Dejected, I tried the next day to “think outside the box” and headed out of London to the Apple store in Kingston-upon-Thames. By now, I was unsurprised to hear that they only had the 64GB cellular models. They told me the only chance of the 16GB WiFi was to arrive first thing in the morning.

Sadly, by this point, I’d already dedicated too long to the task, and had to spend the rest of my time in London at work. Yes, I could have queued early in the morning, or chanced an online order turning up, but by this point, I was rather put off by the whole experience.

I was beginning to wonder just how many people would end up paying twice the price for a 64GB cellular iPad Mini out of desperation.

The thing is, I was beginning to wonder just how many people would end up paying twice the price for a 64GB cellular iPad Mini out of desperation. I couldn’t help but consider whether this situation was in some way deliberate.

The iPad Mini is in direct competition with lower cost devices like Google’s Nexus 7. The entry-level model is, on that basis, the only one that really matters. It’s going to appeal to those people, like me, who are on the fence about the need for an iPad (in addition to an existing iPhone and Mac) and need a little convincing.

All the messing around looking for one didn’t persuade me to buy an expensive version. It instead made me reconsider whether I really needed one at all. Christmas is over, and I’m sure that within a couple of months, we’ll hear about a new iPad Mini with a retina screen and a better spec. Perhaps I’ll buy one of those. I suspect I am one of many people who feel this way.

Supply shortages may come with the territory, but Apple has scored a real “own goal” with this one. With the amount of time between new, updated models becoming shorter all the time, people really need to the ability to buy products while they still want to – otherwise they may not buy them at all.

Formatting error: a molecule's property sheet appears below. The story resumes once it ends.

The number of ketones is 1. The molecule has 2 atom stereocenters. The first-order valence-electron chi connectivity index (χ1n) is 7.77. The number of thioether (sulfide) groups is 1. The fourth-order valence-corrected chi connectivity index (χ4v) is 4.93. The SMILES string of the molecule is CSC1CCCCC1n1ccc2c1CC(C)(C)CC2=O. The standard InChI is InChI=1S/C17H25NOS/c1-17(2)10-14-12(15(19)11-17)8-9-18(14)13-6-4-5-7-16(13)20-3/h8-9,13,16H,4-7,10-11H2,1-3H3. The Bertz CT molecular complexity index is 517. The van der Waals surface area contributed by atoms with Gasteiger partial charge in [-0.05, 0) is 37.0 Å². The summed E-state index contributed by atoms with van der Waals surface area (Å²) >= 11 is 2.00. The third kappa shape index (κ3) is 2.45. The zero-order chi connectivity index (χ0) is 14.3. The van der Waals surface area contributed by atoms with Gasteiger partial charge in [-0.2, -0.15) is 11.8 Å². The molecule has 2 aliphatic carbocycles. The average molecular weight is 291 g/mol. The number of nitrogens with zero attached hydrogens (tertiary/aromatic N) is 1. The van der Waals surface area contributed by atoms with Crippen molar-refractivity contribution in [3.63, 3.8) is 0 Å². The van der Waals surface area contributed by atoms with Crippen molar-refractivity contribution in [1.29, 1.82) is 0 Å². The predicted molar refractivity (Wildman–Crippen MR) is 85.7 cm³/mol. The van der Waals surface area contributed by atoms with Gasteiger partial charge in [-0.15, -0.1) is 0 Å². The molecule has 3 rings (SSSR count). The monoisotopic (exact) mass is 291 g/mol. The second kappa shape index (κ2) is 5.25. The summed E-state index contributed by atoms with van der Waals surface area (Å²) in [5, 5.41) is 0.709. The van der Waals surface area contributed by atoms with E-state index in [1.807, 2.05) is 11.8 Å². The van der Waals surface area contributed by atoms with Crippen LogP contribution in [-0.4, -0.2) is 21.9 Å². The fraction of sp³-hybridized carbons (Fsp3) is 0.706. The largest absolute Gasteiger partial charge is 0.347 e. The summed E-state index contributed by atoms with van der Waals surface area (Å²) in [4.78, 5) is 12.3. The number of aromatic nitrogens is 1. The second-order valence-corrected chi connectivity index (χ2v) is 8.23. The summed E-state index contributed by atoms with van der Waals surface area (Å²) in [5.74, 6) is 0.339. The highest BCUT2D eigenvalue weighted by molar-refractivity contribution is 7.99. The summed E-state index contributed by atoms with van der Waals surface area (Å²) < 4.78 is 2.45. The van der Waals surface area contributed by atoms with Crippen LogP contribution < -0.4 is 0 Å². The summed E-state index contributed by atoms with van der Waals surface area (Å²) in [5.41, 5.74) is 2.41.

Image courtesy: ASHISH1897

Buyer’s Guide: iPad mini vs. Leapfrog LeapPad for your preschooler

This holiday season many parents will be purchasing the LeapPad 2 from Leapfrog for their children. For those who don’t know what the LeapPad is, it is Leapfrog’s iPad/tablet device for kids. It costs $100 and the original LeapPad was a top-selling toy last holiday season. In fact, you could not find them in the stores.

You might wonder why I’m comparing a iPad mini and not an iPod Touch or a full iPad. Those are great options too, but for the purpose of this article I am discussing the iPad mini since it is comparable in size to the LeapPad and, in my opinion, a great sized tablet for a preschooler.

As a father whose child has the original LeapPad I would argue that the iPad mini is a better option. Yes, it is a lot morning money (starting at $329), but my opinion is it comes with much more value. In this article, I’ll tell you why.

Price comparison (including content and games)

Game cartridges for the LeapPad are about $24.99 (unless you find a deal). If you buy nine cartridges, the price difference would come close to price of the iPad mini, but most games for the iPad mini are free or 99 cents. Some games can be more expensive, but the most I’ve seen a kids app cost is $6.99 for a Disney interactive book. Therefore, once you reach that $329 price for the games and LeapPad the game pricing becomes a better deal on the iPad mini.

You can also download apps for the LeapPad, but it is more difficult and the apps are much more expensive (usually $4.99 or more – and the good games are even higher). Personally, I’d prefer to take my chances on a 99 cent app that might not get much playtime instead of $24.99.

LeapPad 2 (image from

More games are available on the iOS platform

The amount of great games on the iPad mini far exceeds the games for the LeapPad. Yes, there is a lot of junk for the iPad, but there are a lot of gems too. There are far more apps based on characters your child might know like Disney characters, PBS kids characters, and Nick Jr. characters. Plus, there are tons of great apps without these characters like those by Shoe the Goose or Duck Duck Moose. You could buy most, if not all of the apps by these two companies for the price of a single LeapPad app.